Mosquito Information

General Information

  • Mosquitoes are flying insects that feed on human and animal blood.
  • Only female mosquitoes bite to get blood meal to produce her eggs.
  • Not all kinds of mosquitoes bite humans.
  • Mosquitoes are pests, but they can also transmit diseases that make humans or animals sick.

How to Control Them

  • The use of pesticides to control adult mosquito populations (called "adulticiding") is not the most effective or the most cost-efficient method of mosquito control.
    • Think about how difficult it would be to kill every single mosquito, especially when some mosquitoes are active during the day, some are active at dusk, and still others are active at night.
  • The best way to control mosquitoes is to prevent them from breeding or to eliminate them before they become adults (called "larviciding"). Because the mosquitoes that transmit diseases typically like to breed in human-made containers, you can have a significant affect on local mosquito populations if you reduce mosquito breeding areas on your property.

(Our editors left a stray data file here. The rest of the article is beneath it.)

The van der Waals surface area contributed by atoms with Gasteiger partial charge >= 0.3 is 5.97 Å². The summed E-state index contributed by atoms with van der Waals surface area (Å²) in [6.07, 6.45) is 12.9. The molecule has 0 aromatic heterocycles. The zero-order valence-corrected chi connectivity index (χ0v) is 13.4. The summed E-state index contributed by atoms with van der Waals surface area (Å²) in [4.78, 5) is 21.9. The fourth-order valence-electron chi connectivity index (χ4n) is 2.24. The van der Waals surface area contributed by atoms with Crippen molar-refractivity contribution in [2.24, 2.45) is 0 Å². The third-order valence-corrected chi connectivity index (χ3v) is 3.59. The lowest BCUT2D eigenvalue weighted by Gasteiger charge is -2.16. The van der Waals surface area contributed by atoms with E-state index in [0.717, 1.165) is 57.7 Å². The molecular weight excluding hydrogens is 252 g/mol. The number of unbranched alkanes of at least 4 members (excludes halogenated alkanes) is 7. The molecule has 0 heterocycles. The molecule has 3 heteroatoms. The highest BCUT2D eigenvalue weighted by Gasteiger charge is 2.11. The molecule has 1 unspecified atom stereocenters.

• If some areas of standing water still exist, you might consider using a larvicidal product that is available at some hardware stores. Mosquito control varies greatly across Georgia and is partly dependent upon local mosquito populations and habitats.

Plan for Success

  • Don't allow mosquitoes to breed near your home.
    • Most mosquito species don't fly very far and all mosquitoes need water to breed. It doesn't take much water and it doesn't take much time.
    • Almost anything that will hold water for one week can produce these pests. Many places around your home may be causing mosquito problems. Don't give mosquitoes a chance. Eliminate all standing water from your property.
  • Properly throw away or destroy old tires.
  • Recycle or Dispose of tin cans, jars, plant pots, and any other containers that hold water.
  • Check and clear roof gutters to ensure they drain properly.
    • Clean clogged gutters in the spring and fall.
  • Store wheelbarrows, tubs, buckets, barrels, and boats upside down so that water cannot accumulate in them.
  • Screen or cover rain barrels.
  • Change the water in bird baths, small wading pools, and pet dishes at least once a week.
  • Aerate ornamental ponds or stock them with fish.
  • Properly chlorinate backyard swimming pools.
    • Cover any pool that is not in use so rainwater and leaves do not accumulate in it. Be sure the cover does not hold pockets of water.